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November 18, 2019

Andrew Young is a self-proclaimed “geovangelist.” Early in his career, Young volunteered for two summers at St. Theresa’s Secondary Technical School in Gambia with the Nova Scotia Gambia Association, a program funded by the Government of Canada. This experience changed his life and taught him about different ways of living, knowing, and learning. Today, Young teaches geography at Georges P. Vanier Secondary in Courtenay, B.C., where he works to connect classroom concepts to real-world issues. For his significant contributions to geographic literacy, Andrew Young has won the 2019 Alex Trebek Medal for Geographic Literacy.

November 18, 2019

The road to reconciliation with Indigenous People of Canada is not easy, but with educators like Mary Ellen Gucciardi, creativity may go a long way to developing understanding and mutual respect. Gucciardi’s dynamic approach to teaching has earned her one of Canada’s highest awards in her profession: The Royal Canadian Geographical Society’s (RCGS) Innovation in Geography Teaching Award.

November 13, 2019

Many students are unaware that common, everyday activities place a demand on the natural world: from buying and consuming food, to throwing out plastic waste in the trash, to purchasing fast fashion clothing containing hidden plastics, and more. As concerns mount
about the impacts of a growing human population, coupled with the increasing amount of land set aside for dumping sites, students need to learn now more than ever how their lifestyle choices have the ability to change the world they live in. To support this environmental learning, The Anthropocene Project (TAP), and Canadian Geographic Education (Can Geo Education), have partnered to create a travelling, classroom-focused educational initiative called the Anthropocene Education Program (AEP). The Program will explore the complex issues of plastic consumption, waste and pollution, land use management, species extinction and climate change.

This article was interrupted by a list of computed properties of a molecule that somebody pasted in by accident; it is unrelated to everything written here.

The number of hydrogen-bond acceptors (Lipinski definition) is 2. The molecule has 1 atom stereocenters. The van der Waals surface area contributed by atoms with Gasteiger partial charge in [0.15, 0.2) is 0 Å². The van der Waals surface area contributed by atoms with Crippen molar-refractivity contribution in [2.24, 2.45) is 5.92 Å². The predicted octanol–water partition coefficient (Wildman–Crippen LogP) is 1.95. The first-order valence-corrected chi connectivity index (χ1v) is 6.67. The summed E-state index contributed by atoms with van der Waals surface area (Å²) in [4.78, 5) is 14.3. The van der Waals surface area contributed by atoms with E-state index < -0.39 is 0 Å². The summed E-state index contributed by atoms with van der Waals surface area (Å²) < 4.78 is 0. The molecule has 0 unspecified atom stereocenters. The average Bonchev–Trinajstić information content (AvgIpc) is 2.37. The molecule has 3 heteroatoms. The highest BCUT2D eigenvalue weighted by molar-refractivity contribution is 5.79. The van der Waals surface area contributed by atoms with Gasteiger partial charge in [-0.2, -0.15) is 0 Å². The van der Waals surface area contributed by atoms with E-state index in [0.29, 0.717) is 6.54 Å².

November 6, 2019

In a school gymnasium filled to capacity with elementary students, Phyllis Webstad, an Indigenous residential school survivor, recounted her first day at St. Joseph’s Mission Residential School. It was not a happy story. Her experience of how her brand new shiny orange shirt and the rest of her clothes were stripped from her, impacted her life. The first day of school is a big deal for all children. The students at Ottawa’s Chapman Mills Elementary School appeared to have a lot of empathy for the Secwepemc elder.

October 16, 2019

Indigenous languages are the original languages of this land. They are fundamental to Indigenous identity, worldview, culture and nationhood. Yet no Indigenous language in Canada is safe. A UNESCO report states that three-quarters of the nation’s Indigenous languages are “definitely,” “severely” or “critically” endangered. But there is hope.

September 30, 2019

While residential schools were operated in Canada as early as the first half of the 17th century, the Gradual Civilization Act passed in 1857 and legislated the assimilation of Indigenous People to “no longer be deemed an Indian, but a regular British subject”, using an oppressive education system. By 1920, legislation was passed to make residential school attendance compulsory for Indigenous children between the ages of 7 and 15. Children were forcibly taken from their families by priests, government Indian agents and police officers. Many Indigenous students suffered physical, mental and sexual abuse while attending these schools. The impact of this assimilative system on survivors resulted in the loss of their languages, cultures, identities, self-esteem, and in some cases their very lives, while directly attacking systems of knowledge, child rearing and health. Residential schools continue to have significant negative impacts, both direct and indirect, on generations of Indigenous People.

August 21, 2019

When he moved from Toronto to Halifax for love, Patrick Klein-Horsman already thought he was pretty lucky. Winning the grand prize for The Great Trail Treasure Hunt was luckier than he ever could have imagined.